The most overpowering one is fear. I don’t like to fly, and right now, sitting on the plane I want to blend in with my seat and just pretend that it is all ok. So making a few travel notes mainly serves as a distraction for the next hour and a bit. Fingers crossed for no more bumpy parts as if I get any more scared I will not get on a plane again. The more I fly the worse my fear is getting and I have no idea how to stop it or turn the other way!
So Japan, we have met again. After a few trips to Tokyo, I thought I got a good feel of the culture and its people. But saying that you know a country well after visiting only one city is the same as judging a city by only one area. I had to change that, so my friend and I decided to check out Fukuoka (a city with population of roughly 1.5 million people on the most Southern part of the country) and its surroundings.
Fukuoka is only one hour away from Seoul by plane, and even less from the second biggest city in Korea, Busan, making it a very popular destination for Koreans and also English teachers based in Korea. Koreans love the scenery and teachers go there because of the Australian and English embassies when their visas run out.
Fukuoka is a clean and modern city, but not overly easy to navigate around if you don’t speak Japanese or Korean, as hardly anyone speaks English there. And what do you think Japanese people do if you don’t understand what they are saying? They repeat it again, still in Japanese, but much louder. I guess it works for some people? Not in my case obviously, and I was very grateful that I was travelling with my Korean friend, miss H, who can read a little Japanese and found a few Korean-speaking guides . Apart from a wee language barrier and lack of signs in English, Japan is a lovely and diverse place to travel. There is a great deal for foreigners that want to buy a rail pass, definitely worth it you would like to get out of town, and also a day pass for local, intercity travel (bus+subway+JR).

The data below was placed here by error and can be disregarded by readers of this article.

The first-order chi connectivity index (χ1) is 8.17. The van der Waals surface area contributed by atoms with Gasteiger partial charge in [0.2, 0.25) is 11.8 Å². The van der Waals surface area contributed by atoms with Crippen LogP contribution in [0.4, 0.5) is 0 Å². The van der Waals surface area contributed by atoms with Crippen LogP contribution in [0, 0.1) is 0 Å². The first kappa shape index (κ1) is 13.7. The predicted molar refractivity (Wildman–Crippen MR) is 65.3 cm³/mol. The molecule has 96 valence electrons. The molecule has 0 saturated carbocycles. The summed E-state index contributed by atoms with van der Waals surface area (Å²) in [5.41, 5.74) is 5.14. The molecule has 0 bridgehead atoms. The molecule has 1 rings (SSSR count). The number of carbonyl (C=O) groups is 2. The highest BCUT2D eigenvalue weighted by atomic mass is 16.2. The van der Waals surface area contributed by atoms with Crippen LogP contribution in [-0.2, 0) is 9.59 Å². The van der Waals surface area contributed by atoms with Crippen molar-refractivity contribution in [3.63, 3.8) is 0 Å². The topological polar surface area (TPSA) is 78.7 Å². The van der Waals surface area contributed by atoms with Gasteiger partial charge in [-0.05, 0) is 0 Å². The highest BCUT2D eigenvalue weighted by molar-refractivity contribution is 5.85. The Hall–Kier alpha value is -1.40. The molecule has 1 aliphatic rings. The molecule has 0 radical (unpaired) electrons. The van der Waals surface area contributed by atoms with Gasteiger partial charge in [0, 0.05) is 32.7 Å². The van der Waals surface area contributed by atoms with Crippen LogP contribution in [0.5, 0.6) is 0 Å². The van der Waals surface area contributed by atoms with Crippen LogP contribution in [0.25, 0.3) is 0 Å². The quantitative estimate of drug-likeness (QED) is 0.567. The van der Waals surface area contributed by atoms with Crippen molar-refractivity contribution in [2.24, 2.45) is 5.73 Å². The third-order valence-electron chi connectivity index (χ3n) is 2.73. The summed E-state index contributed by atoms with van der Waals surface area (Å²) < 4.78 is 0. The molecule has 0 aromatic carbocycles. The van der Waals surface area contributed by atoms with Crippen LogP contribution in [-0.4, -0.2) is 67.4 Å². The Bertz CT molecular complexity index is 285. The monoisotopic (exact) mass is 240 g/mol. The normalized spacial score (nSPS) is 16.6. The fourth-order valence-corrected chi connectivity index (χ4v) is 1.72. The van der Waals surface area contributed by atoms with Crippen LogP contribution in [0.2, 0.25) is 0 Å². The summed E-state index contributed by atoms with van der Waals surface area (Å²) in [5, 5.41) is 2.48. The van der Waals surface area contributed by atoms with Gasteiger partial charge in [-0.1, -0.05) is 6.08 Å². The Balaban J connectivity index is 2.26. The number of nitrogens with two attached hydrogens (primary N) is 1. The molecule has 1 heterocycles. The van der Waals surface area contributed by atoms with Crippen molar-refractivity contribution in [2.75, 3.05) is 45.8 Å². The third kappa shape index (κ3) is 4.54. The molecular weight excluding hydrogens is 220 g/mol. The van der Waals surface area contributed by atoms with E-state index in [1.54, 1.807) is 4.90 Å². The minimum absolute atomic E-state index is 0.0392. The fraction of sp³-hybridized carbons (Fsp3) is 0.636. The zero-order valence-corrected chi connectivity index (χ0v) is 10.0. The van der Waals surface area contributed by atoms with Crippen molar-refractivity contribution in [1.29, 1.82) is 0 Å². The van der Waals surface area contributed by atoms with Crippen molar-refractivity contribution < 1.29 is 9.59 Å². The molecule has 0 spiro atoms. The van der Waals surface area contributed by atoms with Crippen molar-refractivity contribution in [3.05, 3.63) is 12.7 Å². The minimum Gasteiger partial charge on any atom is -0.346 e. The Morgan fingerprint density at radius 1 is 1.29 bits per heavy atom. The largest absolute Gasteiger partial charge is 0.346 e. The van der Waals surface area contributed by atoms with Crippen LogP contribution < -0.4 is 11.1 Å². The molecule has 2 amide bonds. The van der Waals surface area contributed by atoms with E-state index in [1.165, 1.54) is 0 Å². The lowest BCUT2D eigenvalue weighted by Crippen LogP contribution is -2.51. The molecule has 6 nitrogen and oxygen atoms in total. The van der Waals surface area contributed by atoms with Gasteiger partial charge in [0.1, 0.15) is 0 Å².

We stayed in Fukuoka for four days, but ventured out of the city every morning for short day trips. There isn’t a great deal of local attractions to see in Fukuoka, so a couple of days is definitely enough. My favorite place to visit outside Fukuoka was a small town about two hours away, called Beppu. Famous for its hot springs, onsens (Japanese bath), hells (hot springs for looking at) and old school architecture. It actually feels that the stayed behind in the 70s or 80s when the rest of Japan got a little more modern. However, it felt rather nice to be there and even refreshing in some way. We spent a whole day there, and here is what we saw.
You gotta love the lacy seat covers. Every single taxi has them!
As I said earlier, this place is known for the hot springs and onsens (Japanese bath houses). There are some rules you need to follow and a few snaps from the hot springs park.
Outside the oldest public bath house, Takegawara Onsen, above. And below is looking at one of the hells (hot springs, not suitable for bathing).
Getting around the city is not difficult if you either have a map (available from an info center where staff speaks English), or if you follow bear paws prints. Very bear friendly place if you ask me! Prints (like the one below) start from outside the main train station, and will take you on a scenic tour of the town and also point out the main attractions.
Very friendly ladies from a local craft station. We had a chat (kind of) and at least one of them was happy to pose for a picture.
P.S. There were no more bumpy parts on that flight and I got back to Seoul safely.
Full set of photos can be viewed here.